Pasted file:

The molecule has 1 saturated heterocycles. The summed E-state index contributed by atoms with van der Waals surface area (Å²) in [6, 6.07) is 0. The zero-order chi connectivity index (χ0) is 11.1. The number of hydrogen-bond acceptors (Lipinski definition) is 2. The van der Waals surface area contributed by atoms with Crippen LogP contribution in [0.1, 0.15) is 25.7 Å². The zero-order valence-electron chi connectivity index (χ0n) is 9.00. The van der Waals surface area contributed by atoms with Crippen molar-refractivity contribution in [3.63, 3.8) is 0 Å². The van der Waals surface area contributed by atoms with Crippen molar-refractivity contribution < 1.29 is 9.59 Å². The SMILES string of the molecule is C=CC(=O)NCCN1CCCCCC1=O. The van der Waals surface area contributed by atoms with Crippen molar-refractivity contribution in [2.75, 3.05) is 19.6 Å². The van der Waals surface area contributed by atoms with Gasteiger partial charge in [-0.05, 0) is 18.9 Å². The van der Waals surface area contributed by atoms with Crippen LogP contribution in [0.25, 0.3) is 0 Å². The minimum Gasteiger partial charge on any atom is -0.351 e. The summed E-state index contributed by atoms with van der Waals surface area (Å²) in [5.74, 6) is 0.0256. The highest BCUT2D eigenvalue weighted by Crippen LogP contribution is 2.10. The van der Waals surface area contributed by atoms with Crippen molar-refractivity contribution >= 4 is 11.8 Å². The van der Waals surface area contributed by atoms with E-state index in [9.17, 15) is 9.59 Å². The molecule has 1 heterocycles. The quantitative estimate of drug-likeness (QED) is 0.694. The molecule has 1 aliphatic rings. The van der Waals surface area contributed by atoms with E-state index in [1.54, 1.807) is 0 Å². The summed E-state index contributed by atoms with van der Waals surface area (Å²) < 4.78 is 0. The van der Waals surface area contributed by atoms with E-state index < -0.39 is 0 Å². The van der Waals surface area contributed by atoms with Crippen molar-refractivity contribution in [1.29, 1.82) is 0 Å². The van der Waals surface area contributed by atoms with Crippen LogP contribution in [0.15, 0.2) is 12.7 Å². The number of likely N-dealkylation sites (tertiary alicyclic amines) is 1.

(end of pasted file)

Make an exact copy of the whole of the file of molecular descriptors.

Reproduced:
The molecule has 1 saturated heterocycles. The summed E-state index contributed by atoms with van der Waals surface area (Å²) in [6, 6.07) is 0. The zero-order chi connectivity index (χ0) is 11.1. The number of hydrogen-bond acceptors (Lipinski definition) is 2. The van der Waals surface area contributed by atoms with Crippen LogP contribution in [0.1, 0.15) is 25.7 Å². The zero-order valence-electron chi connectivity index (χ0n) is 9.00. The van der Waals surface area contributed by atoms with Crippen molar-refractivity contribution in [3.63, 3.8) is 0 Å². The van der Waals surface area contributed by atoms with Crippen molar-refractivity contribution < 1.29 is 9.59 Å². The SMILES string of the molecule is C=CC(=O)NCCN1CCCCCC1=O. The van der Waals surface area contributed by atoms with Crippen molar-refractivity contribution in [2.75, 3.05) is 19.6 Å². The van der Waals surface area contributed by atoms with Gasteiger partial charge in [-0.05, 0) is 18.9 Å². The van der Waals surface area contributed by atoms with Crippen LogP contribution in [0.25, 0.3) is 0 Å². The minimum Gasteiger partial charge on any atom is -0.351 e. The summed E-state index contributed by atoms with van der Waals surface area (Å²) in [5.74, 6) is 0.0256. The highest BCUT2D eigenvalue weighted by Crippen LogP contribution is 2.10. The van der Waals surface area contributed by atoms with Crippen molar-refractivity contribution >= 4 is 11.8 Å². The van der Waals surface area contributed by atoms with E-state index in [9.17, 15) is 9.59 Å². The molecule has 1 heterocycles. The quantitative estimate of drug-likeness (QED) is 0.694. The molecule has 1 aliphatic rings. The van der Waals surface area contributed by atoms with E-state index in [1.54, 1.807) is 0 Å². The summed E-state index contributed by atoms with van der Waals surface area (Å²) < 4.78 is 0. The van der Waals surface area contributed by atoms with E-state index < -0.39 is 0 Å². The van der Waals surface area contributed by atoms with Crippen molar-refractivity contribution in [1.29, 1.82) is 0 Å². The van der Waals surface area contributed by atoms with Crippen LogP contribution in [0.15, 0.2) is 12.7 Å². The number of likely N-dealkylation sites (tertiary alicyclic amines) is 1.